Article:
More than 1,600 Small and medium-sized businesses have availed of loans from the State-backed Strategic Banking Corporation of Ireland (SBCI) in its first four months with the majority of funding used for investment purposes.
New figures show that €44.7 million in total funding has been drawn from the SBCI, which was set up to offer loans to companies which are up to 2 per cent cheaper than current market rates.
Of the funds advanced during the period March to June, €39.1 million was for investment purposes, while €1.7 million was for refinancing of existing bank loans and €3.9 million for working capital.
The agriculture sector accounted for nearly a third of all loans drawn in the four month period. Other industries were well represented however, with admin and support service-related firms (16 per cent of loans), accommodation and food service (13 per cent), the wholesale and retail trade (12 per cent) and manufacturing (7 per cent) among other sectors to avail of the initiative.
There was also a broad geographical spread with the highest number of loans being taken in the south west, Dublin and the west.
Minister for Finance Michael Noonan welcomed publication of the figures saying the SBCI had made substantial headway in deploying funds.
“When I was introducing the legislation establishing the SBCI last year, I predicted that people will look back on this in 20 years’ time and see it as a landmark decision that radically changed the way we do business in Ireland. Seeing the progress made by the SBCI and looking at its plans for the future, I am certain that this will be the case,” he said.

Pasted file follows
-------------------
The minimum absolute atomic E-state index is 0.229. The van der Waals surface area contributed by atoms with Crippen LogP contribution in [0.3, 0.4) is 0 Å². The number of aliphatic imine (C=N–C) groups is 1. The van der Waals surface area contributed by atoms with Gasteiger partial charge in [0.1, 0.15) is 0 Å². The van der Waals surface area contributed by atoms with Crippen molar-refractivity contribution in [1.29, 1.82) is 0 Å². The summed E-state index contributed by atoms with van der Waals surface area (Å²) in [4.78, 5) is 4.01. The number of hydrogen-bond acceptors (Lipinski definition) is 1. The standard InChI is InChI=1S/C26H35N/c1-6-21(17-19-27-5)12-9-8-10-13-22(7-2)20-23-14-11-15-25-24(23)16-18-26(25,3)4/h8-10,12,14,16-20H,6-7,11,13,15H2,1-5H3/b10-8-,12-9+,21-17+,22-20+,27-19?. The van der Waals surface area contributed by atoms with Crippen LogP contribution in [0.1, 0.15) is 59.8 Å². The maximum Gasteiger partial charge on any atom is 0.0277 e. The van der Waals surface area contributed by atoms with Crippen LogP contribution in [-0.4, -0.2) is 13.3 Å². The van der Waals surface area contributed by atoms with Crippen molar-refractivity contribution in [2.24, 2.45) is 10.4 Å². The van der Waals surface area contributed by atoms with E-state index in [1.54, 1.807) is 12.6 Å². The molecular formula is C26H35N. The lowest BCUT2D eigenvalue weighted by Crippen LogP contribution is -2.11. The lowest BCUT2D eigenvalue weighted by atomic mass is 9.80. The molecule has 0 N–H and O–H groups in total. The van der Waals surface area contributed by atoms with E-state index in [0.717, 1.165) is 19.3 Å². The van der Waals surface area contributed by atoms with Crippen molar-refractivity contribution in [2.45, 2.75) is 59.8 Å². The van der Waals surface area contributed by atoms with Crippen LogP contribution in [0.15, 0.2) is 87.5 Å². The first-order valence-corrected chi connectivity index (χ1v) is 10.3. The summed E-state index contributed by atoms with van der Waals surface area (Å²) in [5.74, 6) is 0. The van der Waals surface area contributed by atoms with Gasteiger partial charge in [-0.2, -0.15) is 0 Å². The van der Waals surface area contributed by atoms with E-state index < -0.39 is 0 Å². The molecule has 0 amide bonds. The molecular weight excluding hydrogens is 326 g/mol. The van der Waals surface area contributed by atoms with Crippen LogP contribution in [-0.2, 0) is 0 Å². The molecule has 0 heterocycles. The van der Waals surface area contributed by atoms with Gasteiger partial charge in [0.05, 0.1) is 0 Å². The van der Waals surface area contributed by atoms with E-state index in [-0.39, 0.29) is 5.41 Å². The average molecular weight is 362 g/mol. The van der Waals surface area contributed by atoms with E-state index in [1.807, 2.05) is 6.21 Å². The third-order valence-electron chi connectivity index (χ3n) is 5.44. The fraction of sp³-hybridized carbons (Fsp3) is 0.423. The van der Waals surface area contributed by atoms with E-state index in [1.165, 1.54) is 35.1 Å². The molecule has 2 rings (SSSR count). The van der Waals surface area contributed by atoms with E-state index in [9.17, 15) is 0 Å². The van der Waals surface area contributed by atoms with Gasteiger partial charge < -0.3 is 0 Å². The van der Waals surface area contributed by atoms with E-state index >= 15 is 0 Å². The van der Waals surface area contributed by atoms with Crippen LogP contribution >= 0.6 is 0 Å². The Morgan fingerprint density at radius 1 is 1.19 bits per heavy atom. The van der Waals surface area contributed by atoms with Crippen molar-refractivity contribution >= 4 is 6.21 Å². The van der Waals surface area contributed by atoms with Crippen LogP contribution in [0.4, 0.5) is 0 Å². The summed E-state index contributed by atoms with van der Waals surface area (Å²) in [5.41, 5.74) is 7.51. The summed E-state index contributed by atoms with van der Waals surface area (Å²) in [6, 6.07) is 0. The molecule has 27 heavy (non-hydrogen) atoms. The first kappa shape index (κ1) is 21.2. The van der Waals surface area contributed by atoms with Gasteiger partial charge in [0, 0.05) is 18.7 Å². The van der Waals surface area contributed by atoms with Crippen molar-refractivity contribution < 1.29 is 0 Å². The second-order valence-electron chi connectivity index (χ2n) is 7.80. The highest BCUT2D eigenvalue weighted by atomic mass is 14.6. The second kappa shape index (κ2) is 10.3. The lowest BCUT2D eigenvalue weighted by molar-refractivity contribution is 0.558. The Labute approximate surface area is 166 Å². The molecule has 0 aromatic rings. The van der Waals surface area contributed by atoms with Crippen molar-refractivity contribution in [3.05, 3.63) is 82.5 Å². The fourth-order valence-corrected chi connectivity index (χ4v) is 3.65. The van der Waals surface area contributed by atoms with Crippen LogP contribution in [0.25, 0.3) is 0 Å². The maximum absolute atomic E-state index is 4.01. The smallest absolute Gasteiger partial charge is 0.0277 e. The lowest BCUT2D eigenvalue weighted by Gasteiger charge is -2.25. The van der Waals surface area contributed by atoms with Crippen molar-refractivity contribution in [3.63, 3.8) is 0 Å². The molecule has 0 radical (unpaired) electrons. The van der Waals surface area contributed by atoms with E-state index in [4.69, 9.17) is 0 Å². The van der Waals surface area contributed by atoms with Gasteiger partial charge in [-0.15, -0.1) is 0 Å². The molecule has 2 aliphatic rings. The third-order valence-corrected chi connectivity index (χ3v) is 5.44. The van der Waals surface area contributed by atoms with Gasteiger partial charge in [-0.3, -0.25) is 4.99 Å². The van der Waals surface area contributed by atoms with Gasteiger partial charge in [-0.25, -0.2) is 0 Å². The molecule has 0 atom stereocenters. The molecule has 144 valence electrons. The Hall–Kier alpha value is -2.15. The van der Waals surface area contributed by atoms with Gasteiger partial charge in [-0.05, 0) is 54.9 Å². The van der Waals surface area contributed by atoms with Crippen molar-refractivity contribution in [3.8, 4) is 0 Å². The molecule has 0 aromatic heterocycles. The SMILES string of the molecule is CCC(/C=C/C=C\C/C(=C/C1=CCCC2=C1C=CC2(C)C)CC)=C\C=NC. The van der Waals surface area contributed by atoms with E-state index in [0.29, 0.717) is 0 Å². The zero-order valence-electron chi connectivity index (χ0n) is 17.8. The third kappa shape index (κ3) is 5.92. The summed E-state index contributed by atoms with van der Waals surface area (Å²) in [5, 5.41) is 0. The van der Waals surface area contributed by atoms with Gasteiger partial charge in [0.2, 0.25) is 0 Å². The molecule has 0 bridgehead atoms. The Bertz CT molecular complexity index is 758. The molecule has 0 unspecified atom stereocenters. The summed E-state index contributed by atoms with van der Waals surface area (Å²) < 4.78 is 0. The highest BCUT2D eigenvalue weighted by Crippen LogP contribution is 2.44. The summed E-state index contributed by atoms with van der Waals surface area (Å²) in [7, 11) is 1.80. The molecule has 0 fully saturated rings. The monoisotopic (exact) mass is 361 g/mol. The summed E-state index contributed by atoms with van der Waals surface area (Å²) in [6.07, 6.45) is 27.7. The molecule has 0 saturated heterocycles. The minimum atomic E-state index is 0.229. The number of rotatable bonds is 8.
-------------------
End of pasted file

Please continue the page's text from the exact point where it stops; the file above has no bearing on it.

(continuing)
As part of the first phase of its programme, the SBCI, which is backed by German, European and Irish money, is channelling €400 million of funds into the sector through AIB and Bank of Ireland.
Under the initiative, the banks can offer loans at discounted rates for periods of between two and 10 years. A typical five-year €400,000 business loan can cost an SME borrower between €15,000 and €20,000 less than the current market cost over the lifetime of the loan.
The initial line of SBCI products also include a refinancing facility for firms whose current loans are with banks exiting the Irish market and a special investment loan product tailored specifically for SMEs in the agribusiness sector.
The SBCI has said the next tranche of funding will be spread further afield to other financial institutions in order to promote competition within the Irish banking sector.
"It is early days but momentum is gathering and the SBCI team has been working hard to create awareness of these loans amongst the Irish SME community to support the growing appetite for business investment," said SBCI chief executive Nick Ashmore.
“This finance is appealing to SMEs who want to have the flexibility and cost efficiency which our loans provide. The fact that 90 per cent of the loans are for investment purposes and the average loan size is €27,500 indicates renewed confidence amongst smaller SMEs and a real sense of renewal across the business community who have suffered through some leaner years,” he added.